Productivity: having the power to produce
Efficiency: the ratio of the output to the input of any system
Effectiveness: being able to bring about a desired result
Personal Kanban is considered a Productivity tool, because it gives us the power to produce more. It is likewise said to increase Efficiency by limiting WIP and increasing focus which means we expend less energy to affect results. This in turn boosts our Effectiveness by providing the information necessary to make better decisions and act on them.
Often people have bursts of productivity, efficiency, or effectiveness – but because they aren’t paying attention to what they’re doing, these events are sometimes dismissed as happy accidents. Personal Kanban makes your work explicit, meaning it constantly shows you what you are doing and what you could be doing. This helps you interpret your options and prioritize you tasks based on current conditions. Personal Kanban also lets us balance productivity, efficiency, and effectiveness, and turn them into three parts of the same machine.
Individually, bursts look like this:
- Bursts of productivity – You get a lot done, but is it the right stuff?
- Bursts of efficiency – Work is easily done, but is it focused for maximum effect?
- Bursts of effectiveness – The right work is done at the right time … this time. Is this process repeatable?
I call these bursts “hero” events. Over time, things get screwed up and you have to call in a “hero” to fix them quickly. That hero may be you, a temp worker, a consultant, or a friend. But you identify a need so late in the game that you need to work above and beyond to complete the task at hand.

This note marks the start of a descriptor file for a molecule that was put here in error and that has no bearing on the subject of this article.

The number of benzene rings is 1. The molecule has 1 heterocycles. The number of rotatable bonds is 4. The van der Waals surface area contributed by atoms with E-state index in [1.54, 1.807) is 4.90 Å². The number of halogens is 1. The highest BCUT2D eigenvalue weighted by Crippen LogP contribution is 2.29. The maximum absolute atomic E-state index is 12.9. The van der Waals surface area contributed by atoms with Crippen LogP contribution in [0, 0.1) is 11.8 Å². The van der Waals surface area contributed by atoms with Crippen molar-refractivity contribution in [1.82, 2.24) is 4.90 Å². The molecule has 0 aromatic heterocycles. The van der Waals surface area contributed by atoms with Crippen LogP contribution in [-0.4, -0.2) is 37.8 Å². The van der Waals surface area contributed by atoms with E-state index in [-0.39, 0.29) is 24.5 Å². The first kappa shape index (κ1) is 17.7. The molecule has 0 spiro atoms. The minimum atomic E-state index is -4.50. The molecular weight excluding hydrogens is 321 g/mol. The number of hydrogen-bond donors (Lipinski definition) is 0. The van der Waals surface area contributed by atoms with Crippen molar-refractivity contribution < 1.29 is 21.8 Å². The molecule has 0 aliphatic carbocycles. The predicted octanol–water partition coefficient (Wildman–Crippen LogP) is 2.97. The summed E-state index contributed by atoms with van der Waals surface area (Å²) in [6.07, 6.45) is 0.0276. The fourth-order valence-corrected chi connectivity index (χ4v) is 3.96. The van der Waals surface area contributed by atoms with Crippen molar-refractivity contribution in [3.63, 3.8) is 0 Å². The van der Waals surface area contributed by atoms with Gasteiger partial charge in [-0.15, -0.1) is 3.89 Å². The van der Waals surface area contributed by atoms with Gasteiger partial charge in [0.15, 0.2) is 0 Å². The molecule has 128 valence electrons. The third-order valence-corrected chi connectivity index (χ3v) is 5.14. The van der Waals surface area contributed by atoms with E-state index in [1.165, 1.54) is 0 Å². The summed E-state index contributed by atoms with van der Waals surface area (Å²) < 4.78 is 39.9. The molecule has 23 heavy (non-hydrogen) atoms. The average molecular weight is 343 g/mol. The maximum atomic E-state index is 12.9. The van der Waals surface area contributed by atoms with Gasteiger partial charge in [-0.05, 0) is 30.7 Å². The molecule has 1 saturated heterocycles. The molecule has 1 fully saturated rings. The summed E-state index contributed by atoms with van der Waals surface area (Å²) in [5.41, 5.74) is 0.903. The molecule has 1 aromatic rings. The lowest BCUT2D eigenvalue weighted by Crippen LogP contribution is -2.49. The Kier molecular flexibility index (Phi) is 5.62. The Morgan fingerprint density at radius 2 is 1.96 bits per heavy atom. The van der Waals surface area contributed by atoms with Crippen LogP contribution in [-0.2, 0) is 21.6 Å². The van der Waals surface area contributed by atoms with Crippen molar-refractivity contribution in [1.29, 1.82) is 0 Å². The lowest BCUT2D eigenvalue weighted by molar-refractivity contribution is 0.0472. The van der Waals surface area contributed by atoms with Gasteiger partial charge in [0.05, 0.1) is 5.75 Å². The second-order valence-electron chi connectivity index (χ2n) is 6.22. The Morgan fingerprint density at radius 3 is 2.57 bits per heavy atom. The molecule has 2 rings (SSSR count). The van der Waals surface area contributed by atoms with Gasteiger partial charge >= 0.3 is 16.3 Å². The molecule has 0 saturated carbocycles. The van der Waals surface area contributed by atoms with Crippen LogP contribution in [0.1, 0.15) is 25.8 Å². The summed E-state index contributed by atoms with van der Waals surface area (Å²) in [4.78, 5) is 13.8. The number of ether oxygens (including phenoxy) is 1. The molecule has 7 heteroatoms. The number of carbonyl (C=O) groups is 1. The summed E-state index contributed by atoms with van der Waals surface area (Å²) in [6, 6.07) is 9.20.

What’s funny is that after these hero events, we feel good. And because we feel good, we think, “That was awesome!” and we ascribe the event to something exceptional. Something that just couldn’t possibly happen every day.
During a recent project in Washington, D.C., I worked alongside members of the Intelligence Community. More than one of them told me that people in the IC who allegedly had cushy desk jobs inside the Beltway, routinely volunteered for live fire assignments.
These people specifically volunteered to be in harm’s way.
Why? Because it was a period of sustained productivity, efficiency, and effectiveness. People did not have the “luxury” to relentlessly and constantly prioritize. In the field there is no choice but to constantly re-evaluate conditions and re-prioritize actions. Because picking the most important task was the only way to survive, the only way to complete the mission.
There was a mission. There was survival. And those two conjoined drivers created a great deal of focus.
Hopefully we don’t have to risk our lives simply to focus on our work. Personal Kanban provides the structure to allow us to choose the right work for maximum effect repeatably.
Photo by Randy Son of Robert.